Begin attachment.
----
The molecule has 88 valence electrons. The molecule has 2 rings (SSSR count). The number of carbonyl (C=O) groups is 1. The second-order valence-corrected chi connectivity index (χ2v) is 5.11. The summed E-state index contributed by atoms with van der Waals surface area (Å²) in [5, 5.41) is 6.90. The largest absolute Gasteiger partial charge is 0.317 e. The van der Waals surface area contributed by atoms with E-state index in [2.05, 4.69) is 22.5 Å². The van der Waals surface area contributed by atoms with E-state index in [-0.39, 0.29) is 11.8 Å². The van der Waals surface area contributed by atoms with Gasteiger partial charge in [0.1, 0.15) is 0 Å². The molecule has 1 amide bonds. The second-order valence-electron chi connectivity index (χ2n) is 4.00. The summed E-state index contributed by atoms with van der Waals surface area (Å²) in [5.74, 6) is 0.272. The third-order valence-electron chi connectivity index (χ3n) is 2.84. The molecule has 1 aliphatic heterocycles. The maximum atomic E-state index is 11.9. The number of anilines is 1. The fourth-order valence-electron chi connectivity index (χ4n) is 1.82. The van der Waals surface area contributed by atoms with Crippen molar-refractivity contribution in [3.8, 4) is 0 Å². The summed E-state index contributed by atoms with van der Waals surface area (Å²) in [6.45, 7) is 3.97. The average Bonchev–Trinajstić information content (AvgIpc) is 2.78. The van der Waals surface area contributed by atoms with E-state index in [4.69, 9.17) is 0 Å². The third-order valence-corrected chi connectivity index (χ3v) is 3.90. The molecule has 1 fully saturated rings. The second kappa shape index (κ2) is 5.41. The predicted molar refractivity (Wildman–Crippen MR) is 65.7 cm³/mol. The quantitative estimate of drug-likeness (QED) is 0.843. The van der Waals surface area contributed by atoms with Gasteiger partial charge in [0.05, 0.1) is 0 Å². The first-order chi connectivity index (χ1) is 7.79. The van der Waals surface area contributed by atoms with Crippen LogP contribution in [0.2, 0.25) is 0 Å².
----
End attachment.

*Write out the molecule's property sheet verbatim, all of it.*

The molecule has 88 valence electrons. The molecule has 2 rings (SSSR count). The number of carbonyl (C=O) groups is 1. The second-order valence-corrected chi connectivity index (χ2v) is 5.11. The summed E-state index contributed by atoms with van der Waals surface area (Å²) in [5, 5.41) is 6.90. The largest absolute Gasteiger partial charge is 0.317 e. The van der Waals surface area contributed by atoms with E-state index in [2.05, 4.69) is 22.5 Å². The van der Waals surface area contributed by atoms with E-state index in [-0.39, 0.29) is 11.8 Å². The van der Waals surface area contributed by atoms with Gasteiger partial charge in [0.1, 0.15) is 0 Å². The molecule has 1 amide bonds. The second-order valence-electron chi connectivity index (χ2n) is 4.00. The summed E-state index contributed by atoms with van der Waals surface area (Å²) in [5.74, 6) is 0.272. The third-order valence-electron chi connectivity index (χ3n) is 2.84. The molecule has 1 aliphatic heterocycles. The maximum atomic E-state index is 11.9. The number of anilines is 1. The fourth-order valence-electron chi connectivity index (χ4n) is 1.82. The van der Waals surface area contributed by atoms with Crippen molar-refractivity contribution in [3.8, 4) is 0 Å². The summed E-state index contributed by atoms with van der Waals surface area (Å²) in [6.45, 7) is 3.97. The average Bonchev–Trinajstić information content (AvgIpc) is 2.78. The van der Waals surface area contributed by atoms with E-state index in [4.69, 9.17) is 0 Å². The third-order valence-corrected chi connectivity index (χ3v) is 3.90. The molecule has 1 fully saturated rings. The second kappa shape index (κ2) is 5.41. The predicted molar refractivity (Wildman–Crippen MR) is 65.7 cm³/mol. The quantitative estimate of drug-likeness (QED) is 0.843. The van der Waals surface area contributed by atoms with Gasteiger partial charge in [0.05, 0.1) is 0 Å². The first-order chi connectivity index (χ1) is 7.79. The van der Waals surface area contributed by atoms with Crippen LogP contribution in [0.2, 0.25) is 0 Å².